Admittedly, this probably comes down to preference, as both operating systems are geared for slightly different uses. Apple’s iPadOS diverges slightly from the mainline iOS for smartphones in order to create more specialized features for the larger form factor. The newest iteration, iPadOS 15, adds more multitasking gestures including, the ability to have multiple browser windows side by side. There’s also more robust mouse support for those who want more precise input.
Windows 11 has gone through major design changes to facilitate more touch-based input. It’s almost the opposite of what Apple is doing with iPadOS. Microsoft increased touch targets to make the overall UI easier to use with your fingers. Window manipulating via touch is also much improved, which is important for a touch-centric device like the Surface Go 3. All of the updates to Windows 11 finally allow the Surface line to live up to its true potential.
The Surface Go 3 runs on Windows 11 Home in S-mode. This limits app downloads to the Microsoft Store only. Similarly, iPad apps can only be officially downloaded via the Apple App Store. However, Apple has the benefit of thousands of apps that have been designed from the ground up for the iPad. That does give the iPad an advantage when it comes to dedicated apps, however, since the Amazon App Store is coming to Windows 11, that will give Surface Go 3 users a whole host of additional Android apps to use.
Let’s not forget that Windows 11 is a full desktop operating system. While the Surface Go 3 ships in S-mode, that can be turned off, allowing for installation of nearly every Windows application out there. That also means users aren’t constrained by iPadOS’ limited window management; while better than before, it still doesn’t afford to same flexibility as Windows.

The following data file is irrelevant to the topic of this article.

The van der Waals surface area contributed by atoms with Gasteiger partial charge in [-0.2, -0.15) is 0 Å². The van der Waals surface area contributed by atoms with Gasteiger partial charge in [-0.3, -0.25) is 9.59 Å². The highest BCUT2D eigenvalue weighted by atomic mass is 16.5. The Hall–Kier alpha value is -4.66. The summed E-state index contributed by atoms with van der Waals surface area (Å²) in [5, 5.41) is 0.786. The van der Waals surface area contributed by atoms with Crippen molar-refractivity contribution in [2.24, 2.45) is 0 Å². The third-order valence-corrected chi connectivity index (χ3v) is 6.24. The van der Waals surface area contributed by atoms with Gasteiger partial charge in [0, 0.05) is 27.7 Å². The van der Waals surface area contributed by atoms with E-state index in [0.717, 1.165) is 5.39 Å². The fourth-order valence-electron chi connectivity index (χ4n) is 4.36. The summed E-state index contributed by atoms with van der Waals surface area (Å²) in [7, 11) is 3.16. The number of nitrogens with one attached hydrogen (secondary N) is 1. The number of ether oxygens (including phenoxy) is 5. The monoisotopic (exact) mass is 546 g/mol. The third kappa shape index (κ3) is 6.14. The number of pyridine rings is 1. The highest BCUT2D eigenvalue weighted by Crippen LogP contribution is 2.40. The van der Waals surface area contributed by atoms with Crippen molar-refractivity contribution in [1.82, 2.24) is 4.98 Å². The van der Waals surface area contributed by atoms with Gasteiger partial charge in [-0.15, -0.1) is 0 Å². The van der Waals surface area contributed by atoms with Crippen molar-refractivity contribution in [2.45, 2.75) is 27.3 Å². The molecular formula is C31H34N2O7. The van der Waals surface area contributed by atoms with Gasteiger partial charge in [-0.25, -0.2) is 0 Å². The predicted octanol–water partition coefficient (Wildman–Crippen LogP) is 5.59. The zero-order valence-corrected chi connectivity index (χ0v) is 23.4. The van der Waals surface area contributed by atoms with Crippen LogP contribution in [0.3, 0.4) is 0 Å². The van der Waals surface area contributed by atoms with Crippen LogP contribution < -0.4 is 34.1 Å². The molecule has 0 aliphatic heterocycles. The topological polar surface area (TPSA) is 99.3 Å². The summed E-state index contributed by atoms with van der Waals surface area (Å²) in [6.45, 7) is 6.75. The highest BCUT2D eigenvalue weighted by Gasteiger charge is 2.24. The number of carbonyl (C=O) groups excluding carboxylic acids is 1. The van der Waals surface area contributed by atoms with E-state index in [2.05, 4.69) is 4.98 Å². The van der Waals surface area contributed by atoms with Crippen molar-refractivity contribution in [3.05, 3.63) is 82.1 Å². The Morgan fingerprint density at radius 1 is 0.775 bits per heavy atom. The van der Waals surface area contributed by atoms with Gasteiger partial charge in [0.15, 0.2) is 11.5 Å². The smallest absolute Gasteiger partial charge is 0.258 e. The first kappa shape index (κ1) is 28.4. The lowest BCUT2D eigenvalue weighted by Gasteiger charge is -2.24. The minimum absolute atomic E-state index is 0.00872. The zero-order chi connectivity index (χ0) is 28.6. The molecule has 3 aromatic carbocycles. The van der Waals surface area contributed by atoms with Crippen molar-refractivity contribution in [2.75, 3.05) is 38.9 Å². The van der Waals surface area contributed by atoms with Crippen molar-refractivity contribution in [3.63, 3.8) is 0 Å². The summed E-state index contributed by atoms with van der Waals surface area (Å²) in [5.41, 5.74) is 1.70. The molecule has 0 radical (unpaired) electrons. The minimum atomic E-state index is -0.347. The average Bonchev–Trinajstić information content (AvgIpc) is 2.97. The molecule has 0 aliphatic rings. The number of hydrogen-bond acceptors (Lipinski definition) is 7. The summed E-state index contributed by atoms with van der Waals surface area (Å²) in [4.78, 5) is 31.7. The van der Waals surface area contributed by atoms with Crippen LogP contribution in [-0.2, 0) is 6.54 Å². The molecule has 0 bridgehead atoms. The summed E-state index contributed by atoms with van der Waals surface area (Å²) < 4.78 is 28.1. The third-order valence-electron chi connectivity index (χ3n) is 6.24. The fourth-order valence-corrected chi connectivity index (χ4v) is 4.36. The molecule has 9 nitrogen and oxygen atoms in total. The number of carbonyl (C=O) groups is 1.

The Apple ecosystem is partly what gives Apple such an advantage in the mobile market. Buying an iPad means you have a whole marketplace of third-party Bluetooth keyboards, cases, and more. Furthermore, iPads benefit from Apple’s massive vertical integration of all of its products, which make it work well with other Apple products.
Admittedly, this is probably subjective for everyone. Apple’s ecosystem advantages are very real, but only really concern those who have already invested into it. Those who use Amazon Echo devices and/or Google devices and Android smartphones would likely benefit more from the Surface Go 3 unless they prefer the performance from the iPad.
Pricing is also a huge concern for many as these two tablets are meant to compete in the more budget-friendly arena. The iPad 2021 starts at $329, but can go up to $479 for a 256GB Wi-Fi model or $609 for the LTE model. The Surface Go 3 starts at $400 for the Pentium 6500Y model with 4GB of RAM and 64GB eMMC storage. This can be configured up to the Core i3 with 8GB of RAM and 128GB for $630. The 256GB option is only available for business customers.
Those priced might sound tenable, but keep in mind that’s not including the cost of any necessary accessories like attachable keyboards and styluses. The Surface Type Cover is usually a must-have for a Surface tablet, though Windows 11 may make it easier to use without it.
Apple’s base-level iPad provides a lot of value in the way of its low cost combined with high performance and optional cellular connectivity. Those not invested in the Apple ecosystem probably aren’t missing out on a lot if you choose the Surface Go 3. In fact, the Surface Go 3 could be quite a value for those who need a proper desktop operating system and all the flexibility that comes with it.